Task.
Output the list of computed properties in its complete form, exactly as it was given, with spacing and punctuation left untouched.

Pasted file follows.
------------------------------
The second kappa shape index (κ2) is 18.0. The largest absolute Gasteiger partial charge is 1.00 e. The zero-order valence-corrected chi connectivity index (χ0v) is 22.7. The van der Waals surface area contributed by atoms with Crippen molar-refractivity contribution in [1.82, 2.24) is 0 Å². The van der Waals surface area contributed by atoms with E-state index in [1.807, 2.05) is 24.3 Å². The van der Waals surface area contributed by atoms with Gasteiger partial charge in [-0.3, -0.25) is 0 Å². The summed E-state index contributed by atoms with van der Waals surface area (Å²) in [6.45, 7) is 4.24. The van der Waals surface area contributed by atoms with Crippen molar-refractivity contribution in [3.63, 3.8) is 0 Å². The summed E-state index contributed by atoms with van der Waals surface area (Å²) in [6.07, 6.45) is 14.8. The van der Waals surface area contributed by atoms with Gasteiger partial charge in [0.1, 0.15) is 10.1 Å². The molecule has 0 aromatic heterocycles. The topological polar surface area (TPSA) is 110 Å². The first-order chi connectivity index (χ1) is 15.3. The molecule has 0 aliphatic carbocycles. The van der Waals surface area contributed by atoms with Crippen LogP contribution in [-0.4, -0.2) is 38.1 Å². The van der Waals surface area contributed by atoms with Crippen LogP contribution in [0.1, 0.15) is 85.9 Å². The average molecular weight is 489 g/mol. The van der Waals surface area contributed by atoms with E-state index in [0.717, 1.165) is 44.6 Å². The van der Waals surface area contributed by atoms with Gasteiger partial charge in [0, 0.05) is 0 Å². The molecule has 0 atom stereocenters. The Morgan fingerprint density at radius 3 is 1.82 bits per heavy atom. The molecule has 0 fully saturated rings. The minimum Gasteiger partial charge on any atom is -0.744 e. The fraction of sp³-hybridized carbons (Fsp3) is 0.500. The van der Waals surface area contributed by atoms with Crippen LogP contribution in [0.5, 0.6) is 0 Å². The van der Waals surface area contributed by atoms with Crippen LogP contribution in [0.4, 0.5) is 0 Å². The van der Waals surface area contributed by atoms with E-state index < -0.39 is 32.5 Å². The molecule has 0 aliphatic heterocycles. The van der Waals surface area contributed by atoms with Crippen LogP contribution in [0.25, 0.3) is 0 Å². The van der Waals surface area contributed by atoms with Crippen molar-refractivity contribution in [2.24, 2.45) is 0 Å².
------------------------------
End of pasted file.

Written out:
The second kappa shape index (κ2) is 18.0. The largest absolute Gasteiger partial charge is 1.00 e. The zero-order valence-corrected chi connectivity index (χ0v) is 22.7. The van der Waals surface area contributed by atoms with Crippen molar-refractivity contribution in [1.82, 2.24) is 0 Å². The van der Waals surface area contributed by atoms with E-state index in [1.807, 2.05) is 24.3 Å². The van der Waals surface area contributed by atoms with Gasteiger partial charge in [-0.3, -0.25) is 0 Å². The summed E-state index contributed by atoms with van der Waals surface area (Å²) in [6.45, 7) is 4.24. The van der Waals surface area contributed by atoms with Crippen molar-refractivity contribution in [3.63, 3.8) is 0 Å². The summed E-state index contributed by atoms with van der Waals surface area (Å²) in [6.07, 6.45) is 14.8. The van der Waals surface area contributed by atoms with Gasteiger partial charge in [0.1, 0.15) is 10.1 Å². The molecule has 0 aromatic heterocycles. The topological polar surface area (TPSA) is 110 Å². The first-order chi connectivity index (χ1) is 15.3. The molecule has 0 aliphatic carbocycles. The van der Waals surface area contributed by atoms with Crippen LogP contribution in [-0.4, -0.2) is 38.1 Å². The van der Waals surface area contributed by atoms with Crippen LogP contribution in [0.1, 0.15) is 85.9 Å². The average molecular weight is 489 g/mol. The van der Waals surface area contributed by atoms with E-state index in [0.717, 1.165) is 44.6 Å². The van der Waals surface area contributed by atoms with Gasteiger partial charge in [0, 0.05) is 0 Å². The molecule has 0 atom stereocenters. The Morgan fingerprint density at radius 3 is 1.82 bits per heavy atom. The molecule has 0 fully saturated rings. The minimum Gasteiger partial charge on any atom is -0.744 e. The fraction of sp³-hybridized carbons (Fsp3) is 0.500. The van der Waals surface area contributed by atoms with Crippen LogP contribution in [0.5, 0.6) is 0 Å². The van der Waals surface area contributed by atoms with Crippen LogP contribution in [0.4, 0.5) is 0 Å². The van der Waals surface area contributed by atoms with E-state index < -0.39 is 32.5 Å². The molecule has 0 aliphatic heterocycles. The van der Waals surface area contributed by atoms with Crippen LogP contribution in [0.25, 0.3) is 0 Å². The van der Waals surface area contributed by atoms with Crippen molar-refractivity contribution in [2.24, 2.45) is 0 Å².